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I recently had the opportunity to attend a three-day workshop run by Foundations of Success on using the Open Standards for the Practice of Conservation and the software that is commonly associated with it, Miradi.  Miradi is free to download and can be an incredibly valuable tool for conservation planning when used properly.  It is used by The Nature Conservancy (among other conservation organizations) and countless local, state, federal and international NGOs and governments.  The State of Maine used Miradi in the 2015 State Wildlife Action Plan (see page 44 for the diagram) and you can find countless examples of the use of the program by searching on Google or the Miradi website.

I know what you're thinking: this graphic is confusing and why do we need yet another conservation planning tool?  I had the same thoughts prior to attending the workshop but came out thinking that this tool can have so many uses in the conservation community.  This is a tool that helps gather the different voices and perspectives that need to be included in a conservation project, and aligns them according to the project scope.  It attaches specific action items to specific threats (the green boxes labeled "Obj") so that there are direct action items.  How many times has your organization identified threats to wildlife and habitat, but not identified ways to mitigate them?  Miradi can help with this.  I think it can be a particularly valuable tool for RCPs because they are inherently groups that tend to have priorities that aren't always completely aligned.

As the facilitator said to our group - Miradi is just a tool.  It is not a software platform that one staff member can download, fill in and then distribute to your organization and then say "we have an action plan".  The first step is to reach out to a conservation coach and see if this is something that might be a fit for your organization.  If you aren't ready to do that, there are plenty of resources on the pages that I have linked within this post.  You can download a trial version of Miradi for free and that version does not expire (it says 60 days, but that just means you can't receive updates beyond that unless you pay for a subscription).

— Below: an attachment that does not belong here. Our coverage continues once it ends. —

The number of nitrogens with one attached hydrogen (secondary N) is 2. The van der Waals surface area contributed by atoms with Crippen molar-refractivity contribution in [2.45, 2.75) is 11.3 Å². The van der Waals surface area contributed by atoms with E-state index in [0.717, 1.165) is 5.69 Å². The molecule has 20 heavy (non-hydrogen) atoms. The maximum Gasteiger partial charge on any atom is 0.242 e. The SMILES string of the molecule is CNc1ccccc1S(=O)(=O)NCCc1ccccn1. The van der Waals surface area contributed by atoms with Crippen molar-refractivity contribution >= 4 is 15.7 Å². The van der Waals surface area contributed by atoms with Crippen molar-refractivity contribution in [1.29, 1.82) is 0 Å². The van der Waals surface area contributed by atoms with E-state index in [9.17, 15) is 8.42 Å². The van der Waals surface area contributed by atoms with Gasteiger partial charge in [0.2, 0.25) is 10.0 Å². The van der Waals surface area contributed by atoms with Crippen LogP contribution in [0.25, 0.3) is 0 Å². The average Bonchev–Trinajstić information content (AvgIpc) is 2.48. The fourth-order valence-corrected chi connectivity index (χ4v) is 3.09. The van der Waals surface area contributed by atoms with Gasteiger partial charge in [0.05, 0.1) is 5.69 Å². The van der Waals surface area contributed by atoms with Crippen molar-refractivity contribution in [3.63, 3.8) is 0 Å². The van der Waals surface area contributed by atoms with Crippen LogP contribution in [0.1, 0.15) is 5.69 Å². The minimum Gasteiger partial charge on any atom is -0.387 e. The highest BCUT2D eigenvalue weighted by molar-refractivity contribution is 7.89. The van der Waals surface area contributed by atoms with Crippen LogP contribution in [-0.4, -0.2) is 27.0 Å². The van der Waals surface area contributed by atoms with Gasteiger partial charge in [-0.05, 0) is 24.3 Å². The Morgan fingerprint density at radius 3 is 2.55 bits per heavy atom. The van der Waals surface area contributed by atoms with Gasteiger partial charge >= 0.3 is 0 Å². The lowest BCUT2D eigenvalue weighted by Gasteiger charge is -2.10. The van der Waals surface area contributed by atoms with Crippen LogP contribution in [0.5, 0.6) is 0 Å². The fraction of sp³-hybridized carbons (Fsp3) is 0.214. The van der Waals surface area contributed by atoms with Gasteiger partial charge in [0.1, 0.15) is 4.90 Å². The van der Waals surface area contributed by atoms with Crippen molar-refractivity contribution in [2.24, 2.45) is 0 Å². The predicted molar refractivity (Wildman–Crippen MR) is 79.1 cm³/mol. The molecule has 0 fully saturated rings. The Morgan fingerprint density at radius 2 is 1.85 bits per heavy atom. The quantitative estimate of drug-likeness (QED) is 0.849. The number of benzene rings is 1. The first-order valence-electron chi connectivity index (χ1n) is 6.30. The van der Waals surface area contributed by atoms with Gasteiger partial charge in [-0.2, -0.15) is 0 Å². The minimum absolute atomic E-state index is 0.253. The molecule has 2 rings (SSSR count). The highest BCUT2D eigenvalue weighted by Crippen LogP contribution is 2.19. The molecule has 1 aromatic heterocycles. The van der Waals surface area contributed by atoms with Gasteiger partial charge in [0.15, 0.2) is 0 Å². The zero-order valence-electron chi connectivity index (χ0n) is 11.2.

If anybody would like more information, I'd be happy to answer any questions or supply more materials.  I encourage you to explore the Miradi website if only to see what it's all about.

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Comments

  • 1. Bill, the training was held at Schoodic Institute in Acadia National Park here in Maine. It was facilitated by Nick Salafsky from Foundations of Success.

    2. I think it could be useful for the RCPs, but I think the shared ecological priorities across the entire RCP network would be too broad. It would be perfect for individual RCPs, however.

    3. We haven't used it yet - it is like LTA Accreditation: a pretty big lift that needs the full attention of all participants.

    4. The best way to explore it is to download Miradi and look through some examples (linked above). If you organization wants to go beyond that, I think reaching out to somebody on the conservation coach list would be the logical next step. You may be surprised at how somebody you already know is a trained coach and can help you out.
  • Simon, this is very intriguing, and I have several questions:
    1. Where was that training and who facilitated it?
    2. Do you think an introduction to the Open Standards (which look similar to what was used for the CT River Landscape Conservation Design), would be useful to our conversation about coming up with shared ecological priorities for the RCP Network?
    3. Has the High Peaks Initiative or the Maine Appalachian Trail Land Trust used Miradi yet?
    4. What do you think would be a good way to explore its use without committing to it?

    Thanks again.
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